I had a mind-blowing shroom experience in junior high. Allow me to explain.
Junior high was the first time I learned about the fascinating Kingdom Fungi. My whole view of the living world shifted in an instant when my science teacher shared that, “Fungi are more closely genetically related to humans than they are to plants.” Bitch, what!? My jaw is still dropped. I knew there had to be a reason why the mushroom pizza from Singas Famous Pizza was a family favorite growing up in Queens—they're family, too!
I consume mushrooms almost every single day. Not just as delicious food and earth medicine, but as food for my ears, eyes, mind, and spirit. If I’m not cooking some for dinner or drinking them powdered and stirred into my tea, then I’m most likely reading about them on the toilet, watching YouTube videos and documentaries, or listening to bioelectric music produced by mushroom cellular activity (yeah, it’s a thing–listen here).
Something I think about often is the fact that fungi spores are everywhere. Mushrooms release spores, which are their teensy little reproductive cells, that float along a wind current, until they eventually land somewhere in the hopes of germinating.
There are many days when I feel like a spore. Floating.
It’s like I’m constantly trying to catch a ride in the wind and float around until I can find a good spot to get grounded. To be honest, I used to think that was a bad thing until just recently.
For the past several years, I trained myself to prioritize planning and preparation in all areas of my life, all because of my growing fear of failure. You know how they say that there are no mistakes just lessons? Well, I was getting my ass kicked by a whole lot of lessons and couldn’t keep up with the homework assignments. In an attempt to grab my life by the reigns and create more successes, I ended up getting into the habit of turning my inner self-critical thoughts into constant self-abuse attacks in my head.
I could never be good enough for myself. If I wanted to try something new, I wouldn’t allow myself to just try. I had to do it well the first time or risk becoming a fucking failure of a human once again. I would bully myself into over researching and preparing to the point of convincing myself to quit before I even started. Nothing felt worth trying, unless I had everything I needed to win within reach. Instead of feeling good about saving myself from potential failure, I felt like double the loser.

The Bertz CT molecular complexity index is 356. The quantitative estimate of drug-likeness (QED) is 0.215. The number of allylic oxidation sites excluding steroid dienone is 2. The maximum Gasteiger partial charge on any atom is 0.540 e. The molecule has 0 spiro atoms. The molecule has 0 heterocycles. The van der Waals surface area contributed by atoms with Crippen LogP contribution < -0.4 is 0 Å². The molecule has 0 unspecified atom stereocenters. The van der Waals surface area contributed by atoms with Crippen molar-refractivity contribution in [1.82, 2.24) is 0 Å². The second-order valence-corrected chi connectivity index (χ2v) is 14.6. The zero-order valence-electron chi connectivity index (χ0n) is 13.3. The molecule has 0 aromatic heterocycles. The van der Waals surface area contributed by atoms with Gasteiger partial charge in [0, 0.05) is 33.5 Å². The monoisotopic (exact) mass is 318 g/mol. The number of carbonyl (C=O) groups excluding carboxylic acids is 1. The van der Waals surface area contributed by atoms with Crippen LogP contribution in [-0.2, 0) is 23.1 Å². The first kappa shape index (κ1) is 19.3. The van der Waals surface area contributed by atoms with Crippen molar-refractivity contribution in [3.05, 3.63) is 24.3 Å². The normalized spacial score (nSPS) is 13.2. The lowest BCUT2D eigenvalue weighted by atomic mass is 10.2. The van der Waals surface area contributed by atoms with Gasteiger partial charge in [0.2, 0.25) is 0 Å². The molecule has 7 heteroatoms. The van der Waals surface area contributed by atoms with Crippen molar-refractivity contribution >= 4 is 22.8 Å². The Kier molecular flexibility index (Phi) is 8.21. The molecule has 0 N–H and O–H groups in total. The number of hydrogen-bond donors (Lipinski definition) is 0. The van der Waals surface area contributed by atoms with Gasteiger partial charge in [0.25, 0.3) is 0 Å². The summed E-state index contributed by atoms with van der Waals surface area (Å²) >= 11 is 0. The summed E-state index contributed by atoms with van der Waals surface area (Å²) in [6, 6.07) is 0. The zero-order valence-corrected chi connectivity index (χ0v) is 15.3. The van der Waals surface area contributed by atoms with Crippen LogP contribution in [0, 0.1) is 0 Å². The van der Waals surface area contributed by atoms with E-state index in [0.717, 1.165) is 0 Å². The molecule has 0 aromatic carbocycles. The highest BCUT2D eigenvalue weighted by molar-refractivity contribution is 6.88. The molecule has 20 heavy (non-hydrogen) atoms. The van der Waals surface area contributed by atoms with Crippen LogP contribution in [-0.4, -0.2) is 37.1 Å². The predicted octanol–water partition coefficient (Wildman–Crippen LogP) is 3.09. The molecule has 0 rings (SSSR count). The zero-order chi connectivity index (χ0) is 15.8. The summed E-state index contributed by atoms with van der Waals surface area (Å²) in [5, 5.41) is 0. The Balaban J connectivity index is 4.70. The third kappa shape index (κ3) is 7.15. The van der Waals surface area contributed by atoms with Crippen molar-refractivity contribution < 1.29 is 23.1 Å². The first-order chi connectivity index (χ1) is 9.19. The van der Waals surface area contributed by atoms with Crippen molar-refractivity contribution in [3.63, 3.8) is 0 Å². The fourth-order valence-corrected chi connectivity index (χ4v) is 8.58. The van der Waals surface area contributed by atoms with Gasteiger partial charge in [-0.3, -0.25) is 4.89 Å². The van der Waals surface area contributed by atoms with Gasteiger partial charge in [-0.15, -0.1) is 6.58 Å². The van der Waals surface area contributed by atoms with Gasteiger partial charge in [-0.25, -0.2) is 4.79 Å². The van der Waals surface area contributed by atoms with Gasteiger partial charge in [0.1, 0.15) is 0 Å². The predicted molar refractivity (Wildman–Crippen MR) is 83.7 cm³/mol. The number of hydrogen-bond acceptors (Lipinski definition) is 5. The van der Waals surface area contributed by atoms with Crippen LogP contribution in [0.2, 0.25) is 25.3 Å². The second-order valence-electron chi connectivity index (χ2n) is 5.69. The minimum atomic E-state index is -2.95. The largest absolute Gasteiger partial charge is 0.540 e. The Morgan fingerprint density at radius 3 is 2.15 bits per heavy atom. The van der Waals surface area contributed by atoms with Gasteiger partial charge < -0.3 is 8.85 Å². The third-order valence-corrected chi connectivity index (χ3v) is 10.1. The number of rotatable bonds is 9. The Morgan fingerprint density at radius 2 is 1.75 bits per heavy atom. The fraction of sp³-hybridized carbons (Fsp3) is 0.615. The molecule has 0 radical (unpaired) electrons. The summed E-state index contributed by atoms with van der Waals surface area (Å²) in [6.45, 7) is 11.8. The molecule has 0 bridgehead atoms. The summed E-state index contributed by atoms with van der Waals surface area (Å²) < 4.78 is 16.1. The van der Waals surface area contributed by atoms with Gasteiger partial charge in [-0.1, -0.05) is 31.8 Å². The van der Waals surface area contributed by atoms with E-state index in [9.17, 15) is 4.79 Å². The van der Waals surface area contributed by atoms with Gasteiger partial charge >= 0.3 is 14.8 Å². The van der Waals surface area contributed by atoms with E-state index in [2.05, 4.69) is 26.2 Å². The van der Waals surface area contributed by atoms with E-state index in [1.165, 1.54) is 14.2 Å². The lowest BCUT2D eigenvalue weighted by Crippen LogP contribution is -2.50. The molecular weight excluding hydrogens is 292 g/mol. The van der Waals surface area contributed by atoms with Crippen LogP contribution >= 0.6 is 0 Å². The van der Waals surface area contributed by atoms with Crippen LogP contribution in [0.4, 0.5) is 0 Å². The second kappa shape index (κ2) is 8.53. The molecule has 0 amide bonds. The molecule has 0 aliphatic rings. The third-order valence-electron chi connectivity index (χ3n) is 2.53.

One of the things I used to dream about was growing mushrooms at home. I spent more than a year filling my head with mycology knowledge, home grow kits, DIY tek methods (did you know you could grow shroomies in a pack of Uncle Ben’s Ready Rice?!). I eventually talked myself out of my fantasy of injecting homemade substrate with mushroom spores, naming fruiting clusters after my favorite cartoon characters, harvesting multiple flushes, and cooking them for my loved ones. Then for Christmas, my chosen family, Vinny and Clif, gifted me something that warmed my dream back to life—my first home grow lion’s mane kit.
Despite my excitement, I allowed my fears to place the unopened box out of sight until I felt a hundred percent ready to grow. It’s not like the grow kit was incredibly complicated or required a degree in mycology. All I had to do was open one of the box flaps, cut an “X” into one side of the bag containing the inoculated substrate, place it in a cool spot away from direct sunlight, and mist the exposed surface with water twice a day. Instead, I believed it would be best to do a little more research and keep to box closed.
Two months later, I was reminded of this important lesson: life waits for no one. By the time I felt ready, I opened the box flap and saw that the first flush of lion’s mane already started growing inside of the sealed bag. “Fuck. I fucked up without even trying.” I removed the slightly juicy bag from the box, set it on the counter, and cried. I first felt sorry for the mushroom and then felt sorry for myself. Enough was enough. I stared at it for a good long while before taking a deep breath and made it my mission to rescue the healthy mycelium in the substrate. I decided that my previous research was good enough to guide me, and since there wasn’t any apparent contamination, I felt just enough hope to step into the unknown.
I didn’t have the ideal set up I always imagined, but that didn’t stop me anymore. I got scrappy. I got happy. For the first time in a while, I let myself go with the flow. I learned by letting the process teach me, instead of me trying to teach the process. Most of the growth looked less like a hairy lion’s mane and more like coral, but that’s because it didn’t have enough FAE (fresh air exchange). Is it still edible? Yes! Does it look like everyone else’s homegrown lion’s mane? Who cares!? I tried and I’m so damn glad I did because I’m now successfully growing my fourth lion’s mane flush.
What a beautiful reminder that grounding oneself doesn’t necessarily mean staying firm in your foundation forever. For me, it’s about knowing when to catch another ride to float along on until you find a good spot to land on. Like that Modest Mouse song says, “Don't worry, even if things get heavy / We'll all float on, alright”.